alexa Diagnostic Challenge of Massive Splenomegaly

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Diagnostic Challenge of Massive Splenomegaly

A 61 year old Hispanic male with DM II and HTN presented with a several months history of abdominal pain, night sweats, fatigue and early satiety. Physical examination was significant for splenomegaly. Laboratory studies revealed microcytic anemia (Hb 10.2 g/dL, MCV 79) and elevated CRP and ESR (61 and 51, respectively). CBC with differential was otherwise normal. PT, PTT, BMP, LFTs, ferritin were normal. A non contrasted CT scan of the abdomen revealed a massively enlarged spleen with heterogenous appearance. The main differential diagnoses included infections, infiltrative diseases and hematologic malignancies.
 
RF, LDH, Hb electrophoresis were normal. Serology for brucella, HIV, and histoplasma were negative. EBV serology was compatible with past infection. Tb skin test, blood cultures, and thick and thin blood smear for malaria were negative. Bone marrow biopsy was normal with unremarkable bone marrow flow cytometry. Urine immune fixation electrophoresis showed an increase in free kappa light chains. SPEP showed elevated gamma globulin, with no monoclonal protein identified on immune fixation. IgG level was elevated. Polyclonal increase of gamma globulin fraction can be seen in autoimmune disease (SLE, RA and sarcoidosis) and chronic infections.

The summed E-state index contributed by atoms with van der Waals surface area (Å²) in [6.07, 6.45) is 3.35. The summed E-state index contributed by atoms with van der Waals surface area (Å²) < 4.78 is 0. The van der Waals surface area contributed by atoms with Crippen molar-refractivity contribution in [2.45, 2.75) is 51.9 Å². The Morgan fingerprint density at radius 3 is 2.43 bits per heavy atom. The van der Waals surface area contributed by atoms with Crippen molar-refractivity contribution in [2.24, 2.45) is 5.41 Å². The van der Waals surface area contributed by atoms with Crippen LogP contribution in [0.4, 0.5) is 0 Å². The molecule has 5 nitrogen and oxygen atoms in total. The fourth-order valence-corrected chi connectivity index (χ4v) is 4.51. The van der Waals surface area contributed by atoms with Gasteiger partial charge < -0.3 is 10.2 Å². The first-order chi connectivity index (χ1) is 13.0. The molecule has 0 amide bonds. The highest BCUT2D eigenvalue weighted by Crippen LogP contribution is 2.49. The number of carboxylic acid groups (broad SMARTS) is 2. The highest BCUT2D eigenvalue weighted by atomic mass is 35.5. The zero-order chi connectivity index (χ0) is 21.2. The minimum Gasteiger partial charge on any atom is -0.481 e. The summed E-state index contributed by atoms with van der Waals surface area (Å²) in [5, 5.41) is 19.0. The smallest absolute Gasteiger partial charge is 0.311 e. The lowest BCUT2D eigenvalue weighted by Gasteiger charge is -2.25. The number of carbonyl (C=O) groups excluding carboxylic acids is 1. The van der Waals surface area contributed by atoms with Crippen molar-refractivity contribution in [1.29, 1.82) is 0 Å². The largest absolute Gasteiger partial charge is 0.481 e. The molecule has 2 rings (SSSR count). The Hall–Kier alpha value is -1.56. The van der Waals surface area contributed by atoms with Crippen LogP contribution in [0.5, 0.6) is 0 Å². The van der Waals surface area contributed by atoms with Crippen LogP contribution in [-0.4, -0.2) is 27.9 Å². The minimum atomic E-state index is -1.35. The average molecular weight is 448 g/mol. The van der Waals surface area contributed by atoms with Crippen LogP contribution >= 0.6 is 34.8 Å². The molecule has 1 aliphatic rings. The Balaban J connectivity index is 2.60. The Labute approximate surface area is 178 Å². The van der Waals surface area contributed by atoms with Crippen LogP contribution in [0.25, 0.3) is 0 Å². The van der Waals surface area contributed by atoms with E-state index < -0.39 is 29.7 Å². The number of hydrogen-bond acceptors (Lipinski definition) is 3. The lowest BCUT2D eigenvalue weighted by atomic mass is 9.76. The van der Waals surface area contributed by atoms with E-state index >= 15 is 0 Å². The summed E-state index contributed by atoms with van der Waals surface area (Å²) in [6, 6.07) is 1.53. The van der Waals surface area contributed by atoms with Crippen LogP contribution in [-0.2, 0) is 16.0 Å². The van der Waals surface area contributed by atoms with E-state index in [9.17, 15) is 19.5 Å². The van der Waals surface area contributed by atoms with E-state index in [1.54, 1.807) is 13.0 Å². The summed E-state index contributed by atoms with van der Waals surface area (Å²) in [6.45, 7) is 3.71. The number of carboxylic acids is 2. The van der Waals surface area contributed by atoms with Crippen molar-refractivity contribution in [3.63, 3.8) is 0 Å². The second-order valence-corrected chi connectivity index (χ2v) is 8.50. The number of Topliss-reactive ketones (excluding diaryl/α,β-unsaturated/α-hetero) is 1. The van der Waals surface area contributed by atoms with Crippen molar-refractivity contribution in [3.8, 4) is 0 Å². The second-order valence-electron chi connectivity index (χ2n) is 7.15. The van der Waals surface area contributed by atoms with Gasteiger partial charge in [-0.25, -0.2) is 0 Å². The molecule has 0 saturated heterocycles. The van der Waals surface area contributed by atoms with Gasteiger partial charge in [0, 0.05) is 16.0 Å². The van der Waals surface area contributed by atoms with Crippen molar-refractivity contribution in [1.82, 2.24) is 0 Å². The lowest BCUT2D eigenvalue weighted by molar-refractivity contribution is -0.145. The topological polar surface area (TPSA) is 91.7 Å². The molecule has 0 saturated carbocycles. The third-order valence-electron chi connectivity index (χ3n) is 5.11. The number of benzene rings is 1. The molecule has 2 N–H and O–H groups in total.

Whole body PET CT showed splenomegaly with heterogenous FDG uptake. Multiple hyper densities were seen within the spleen on CT. At that point, the decision was made to proceed with open splenectomy. There was no intraperitoneal evidence of tumor. Spleen weight was 1.6 kg.
 
Pathologic examination showed an undifferentiated malignant neoplasm, in which lineage was entirely obscure. The tumor cells were obscured by the dense mixed lymphohistiocytic infiltrate. Immunohistochemistry stains for lymphoid, histiocytic, epithelial, myofibroblastic and endothelial origin were all negative. Flow cytometry showed a normal distribution of T cell subsets with polytypic B-cells. An abnormal blast population was not detected. Electron microscopy showed undifferentiated cells without specific cytoplasmatic features, but with accentuated features of abortive vascular spaces. Given the fact that the imaging studies prior to splenectomy did not suggest disseminated disease, watchful waiting was chosen.

 
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